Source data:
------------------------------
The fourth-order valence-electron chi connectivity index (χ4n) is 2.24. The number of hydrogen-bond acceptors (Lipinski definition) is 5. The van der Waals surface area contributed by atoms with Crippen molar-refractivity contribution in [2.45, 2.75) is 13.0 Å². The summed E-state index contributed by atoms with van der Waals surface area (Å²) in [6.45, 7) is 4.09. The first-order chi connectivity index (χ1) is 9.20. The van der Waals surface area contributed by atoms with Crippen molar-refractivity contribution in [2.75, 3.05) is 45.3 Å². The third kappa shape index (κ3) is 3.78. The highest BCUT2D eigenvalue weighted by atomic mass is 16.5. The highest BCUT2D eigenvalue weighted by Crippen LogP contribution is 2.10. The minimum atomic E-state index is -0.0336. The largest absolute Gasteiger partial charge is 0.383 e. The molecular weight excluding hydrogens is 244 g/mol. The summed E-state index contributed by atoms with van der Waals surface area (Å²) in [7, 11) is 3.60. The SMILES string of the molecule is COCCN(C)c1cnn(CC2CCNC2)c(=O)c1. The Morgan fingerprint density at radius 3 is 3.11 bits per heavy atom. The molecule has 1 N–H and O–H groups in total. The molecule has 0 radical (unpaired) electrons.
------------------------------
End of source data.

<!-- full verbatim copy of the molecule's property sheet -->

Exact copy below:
The fourth-order valence-electron chi connectivity index (χ4n) is 2.24. The number of hydrogen-bond acceptors (Lipinski definition) is 5. The van der Waals surface area contributed by atoms with Crippen molar-refractivity contribution in [2.45, 2.75) is 13.0 Å². The summed E-state index contributed by atoms with van der Waals surface area (Å²) in [6.45, 7) is 4.09. The first-order chi connectivity index (χ1) is 9.20. The van der Waals surface area contributed by atoms with Crippen molar-refractivity contribution in [2.75, 3.05) is 45.3 Å². The third kappa shape index (κ3) is 3.78. The highest BCUT2D eigenvalue weighted by atomic mass is 16.5. The highest BCUT2D eigenvalue weighted by Crippen LogP contribution is 2.10. The minimum atomic E-state index is -0.0336. The largest absolute Gasteiger partial charge is 0.383 e. The molecular weight excluding hydrogens is 244 g/mol. The summed E-state index contributed by atoms with van der Waals surface area (Å²) in [7, 11) is 3.60. The SMILES string of the molecule is COCCN(C)c1cnn(CC2CCNC2)c(=O)c1. The Morgan fingerprint density at radius 3 is 3.11 bits per heavy atom. The molecule has 1 N–H and O–H groups in total. The molecule has 0 radical (unpaired) electrons.